How They Function in the Tool
As we discussed earlier, the different layers are organized differently and therefore provide different types of functionality.
The Planet.com imagery section provides the two most recent 7-day periods of time, and this allows you to get a feel for how things are progressing over time. This may not be useful in the middle of summer when everything is green, but it’s very helpful if you’re using this imagery around seasonal changes in spring and fall.
The High-Resolution layer and Medium-Resolution layer offer imagery for the current year and the prior year, and this may be helpful if you’re running into coverage issues.
For example, this area has a fair amount of coverage issues from cloud cover in the current year imagery:
However, if you switch to the prior year you’ll find the coverage is much better:
This is very helpful and definitely worth keeping in mind if you’re running into issues caused by cloud cover.
How to Best Use These Layers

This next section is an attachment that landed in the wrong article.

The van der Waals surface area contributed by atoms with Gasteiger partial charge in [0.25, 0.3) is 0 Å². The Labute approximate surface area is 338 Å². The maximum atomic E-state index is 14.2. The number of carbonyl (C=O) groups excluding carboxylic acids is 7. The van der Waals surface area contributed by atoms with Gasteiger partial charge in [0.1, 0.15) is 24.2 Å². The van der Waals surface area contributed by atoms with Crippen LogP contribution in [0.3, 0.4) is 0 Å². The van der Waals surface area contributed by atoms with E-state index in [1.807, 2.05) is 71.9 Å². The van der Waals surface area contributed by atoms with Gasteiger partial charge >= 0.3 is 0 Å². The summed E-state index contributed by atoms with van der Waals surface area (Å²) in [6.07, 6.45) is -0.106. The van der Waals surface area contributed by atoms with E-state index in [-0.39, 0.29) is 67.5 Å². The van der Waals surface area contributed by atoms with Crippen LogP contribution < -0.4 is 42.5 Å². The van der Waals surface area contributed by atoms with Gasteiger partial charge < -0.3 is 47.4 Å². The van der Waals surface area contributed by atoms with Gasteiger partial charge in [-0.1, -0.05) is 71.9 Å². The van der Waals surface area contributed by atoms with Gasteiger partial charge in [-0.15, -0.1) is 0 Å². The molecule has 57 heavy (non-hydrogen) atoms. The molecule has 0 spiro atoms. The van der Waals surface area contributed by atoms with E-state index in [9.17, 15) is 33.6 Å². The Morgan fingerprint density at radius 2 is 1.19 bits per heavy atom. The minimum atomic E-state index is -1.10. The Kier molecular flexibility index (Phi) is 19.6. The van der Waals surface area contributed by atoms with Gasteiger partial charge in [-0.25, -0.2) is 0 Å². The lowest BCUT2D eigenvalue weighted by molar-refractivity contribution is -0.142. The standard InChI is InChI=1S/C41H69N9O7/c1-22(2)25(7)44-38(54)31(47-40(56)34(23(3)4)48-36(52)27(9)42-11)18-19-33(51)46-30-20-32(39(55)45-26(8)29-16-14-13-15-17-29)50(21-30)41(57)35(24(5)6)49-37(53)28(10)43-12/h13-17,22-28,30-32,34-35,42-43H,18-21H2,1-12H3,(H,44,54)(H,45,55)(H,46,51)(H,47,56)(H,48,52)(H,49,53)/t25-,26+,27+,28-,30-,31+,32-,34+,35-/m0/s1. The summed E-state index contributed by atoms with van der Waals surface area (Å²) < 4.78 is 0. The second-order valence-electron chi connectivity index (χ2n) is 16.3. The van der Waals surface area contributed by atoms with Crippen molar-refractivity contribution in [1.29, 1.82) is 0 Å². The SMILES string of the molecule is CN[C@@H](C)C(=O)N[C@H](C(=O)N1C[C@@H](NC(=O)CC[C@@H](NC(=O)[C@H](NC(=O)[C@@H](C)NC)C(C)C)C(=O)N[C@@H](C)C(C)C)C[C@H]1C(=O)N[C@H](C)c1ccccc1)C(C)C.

Assuming that you’re most interested in finding satellite imagery most accurately reflecting the current conditions of a nearby forest, here’s the exact order I would use:
- Check the most recent Planet.com layer if you have coverage
- Check the other Planet.com layer for a slightly delayed set of imagery
- Switch to the High-Resolution imagery layer for the current year
- Check the prior year imagery of the High-Resolution imagery section
- Use the Medium-Resolution Imagery option if everything else failed
This should get you access to the most accurate and clear sets of imagery first, even if you’re checking imagery from prior years before moving to the Medium-Resolution imagery. As trees have relatively consistent behavior from year to year (barring significant differences in weather), the prior year imagery should still be suitable for our purposes.
I hope you benefited from this article and came away having learned a few things. There are a lot of really cool things that can be done with recent satellite imagery, and I don’t know of a better way to get it than with ForWarn II.
If you’d like to read on other related topics, feel free to check out the below articles: